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Love and Loneliness

Hope your school vacation week's going well.

Thank you to your very supportive response to my couple's retreat write-up!  Some of you even told me you'd like to check it out for yourself.  Here's more info about upcoming weekend workshops from Rich & Antra, right here in Cambridge.

I'm very appreciative of Rich & Antra, because they really brought all four couples closer, and got us to open up to our partners.  I have more to share about our experience at the retreat.

One of the first things I shared with my husband is that sometimes I feel lonely in my marriage. Of course, he was very surprised.

"Why? You should know that I'm always here for you. You don't need to feel that way."

Yes, I do know that, and yet it happens.  I tried to think a bit about why.  Well, after the kids go to bed, we're both tired.  My husband would often watch TV in the living room, while I work or read on my laptop in the dining room.  It can feel lonely.   

Maybe with the new sense of connection we felt at the workshop, we can do better, I thought.

There was a couple of hours' break in the programming, and I suggested maybe we could take a walk together. And one of the ladies there suggested we could try on some snow shoes. Great!

We started walking, me with my snowshoes, then my husband said he's fine not using his snow shoes.  I was a bit surprised, as the snow was a bit frozen over but still collapsed easily.  Then after a few minutes he said, well it's slippery and icy and he didn't want to fall and hurt his bum knee. 

"Okay... " I wasn't ready to give up on the idea of the walk.  "Well, you can head on back, and I'll just meet you after a while."  

"What? You gonna walk out in the woods by yourself?"

"It's America.  And I'm a big girl. " I marched on ahead while my husband headed back. 

After a few minutes, I felt both the joy of being among beautiful nature, and the feeling of once again being alone.  

Hmm... so much for his always being there for me. 

What just happened?  I tried to process in my head. I think I had a movie playing in my head about the two of us taking a romantic nature walk together.  My husband meanwhile had a different movie playing in his head.   I felt disappointed by him not coming with me, but instead of sharing that vulnerability with him, I was stubborn and... well, now I'm alone.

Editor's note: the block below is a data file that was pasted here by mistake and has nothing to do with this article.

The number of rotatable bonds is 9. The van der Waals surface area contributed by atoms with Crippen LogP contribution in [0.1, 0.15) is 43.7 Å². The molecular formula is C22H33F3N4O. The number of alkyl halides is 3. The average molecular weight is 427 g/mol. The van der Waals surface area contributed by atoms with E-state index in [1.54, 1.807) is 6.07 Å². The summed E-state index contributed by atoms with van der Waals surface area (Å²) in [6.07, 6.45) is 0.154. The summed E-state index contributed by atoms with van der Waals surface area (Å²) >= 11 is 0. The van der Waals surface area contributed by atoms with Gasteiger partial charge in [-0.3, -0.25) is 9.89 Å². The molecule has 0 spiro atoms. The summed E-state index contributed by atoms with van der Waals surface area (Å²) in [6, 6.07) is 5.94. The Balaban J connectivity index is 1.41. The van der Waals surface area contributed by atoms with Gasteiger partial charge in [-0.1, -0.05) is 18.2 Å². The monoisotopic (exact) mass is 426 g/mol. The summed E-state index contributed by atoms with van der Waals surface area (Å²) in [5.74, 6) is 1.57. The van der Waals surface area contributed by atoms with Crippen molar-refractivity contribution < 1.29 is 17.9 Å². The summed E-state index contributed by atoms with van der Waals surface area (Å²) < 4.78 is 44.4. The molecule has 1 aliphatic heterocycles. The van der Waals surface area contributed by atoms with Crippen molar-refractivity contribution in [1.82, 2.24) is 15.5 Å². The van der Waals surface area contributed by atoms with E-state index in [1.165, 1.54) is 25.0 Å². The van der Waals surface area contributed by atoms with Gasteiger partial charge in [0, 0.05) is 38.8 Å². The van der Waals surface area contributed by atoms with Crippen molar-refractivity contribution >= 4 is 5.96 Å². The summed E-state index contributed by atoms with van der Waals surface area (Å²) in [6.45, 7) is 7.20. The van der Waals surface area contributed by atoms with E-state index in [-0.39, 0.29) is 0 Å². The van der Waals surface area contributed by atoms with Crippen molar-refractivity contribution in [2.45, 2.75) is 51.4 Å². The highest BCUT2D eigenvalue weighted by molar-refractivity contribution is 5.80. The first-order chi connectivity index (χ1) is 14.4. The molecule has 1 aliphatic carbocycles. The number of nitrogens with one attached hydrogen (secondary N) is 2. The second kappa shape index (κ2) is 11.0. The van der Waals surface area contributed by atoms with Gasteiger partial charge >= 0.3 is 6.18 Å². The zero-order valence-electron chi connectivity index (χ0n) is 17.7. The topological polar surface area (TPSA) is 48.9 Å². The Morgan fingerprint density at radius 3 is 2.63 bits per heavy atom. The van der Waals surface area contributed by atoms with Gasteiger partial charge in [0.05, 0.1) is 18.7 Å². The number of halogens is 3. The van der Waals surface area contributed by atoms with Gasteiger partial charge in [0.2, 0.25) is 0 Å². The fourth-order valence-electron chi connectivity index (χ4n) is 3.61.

I shared the experience as our retreat continued.  Turned out my husband had a pair of snowshoes that weren't working and had rubber bands instead.  He gave me the good pair. Awww...

He said, "Well if you had mentioned you thought a walk in the freezing cold is romantic, I would've suggested us walking somewhere safer!" 

Great example of couple's communication, eh? ;-)  

This is why love is hard.  Even when you have the best intention, you can communicate poorly and miss each other.   Grr...

I'm still trying to process what happened...  Why is it so hard for us to share our vulnerabilities like feeling disappointed.  I feel our whole life we've been trained to overcome them, at school, at life, at work, until it becomes natural to us.  But in love you have to share vulnerabilities: we have to unlearn some of our defenses.

Or how about even when vulnerabilities are communicated, like my husband mentioning he didn't want to get hurt in the walk, they are not heard?  Maybe I was too wrapped up my own disappointments, my "movie",  to pay attention to my husband's needs.  

I like what our teachers Antra and Richard said, there will be positive and negative moments. If you know the cycle, you'll feel confident that love is always there and look for ways to repair and reconnect.  As well as how love takes practice: hopefully we'll get better at sharing and hearing and repairing.  

There sure are plenty of opportunities for us to practice! :)

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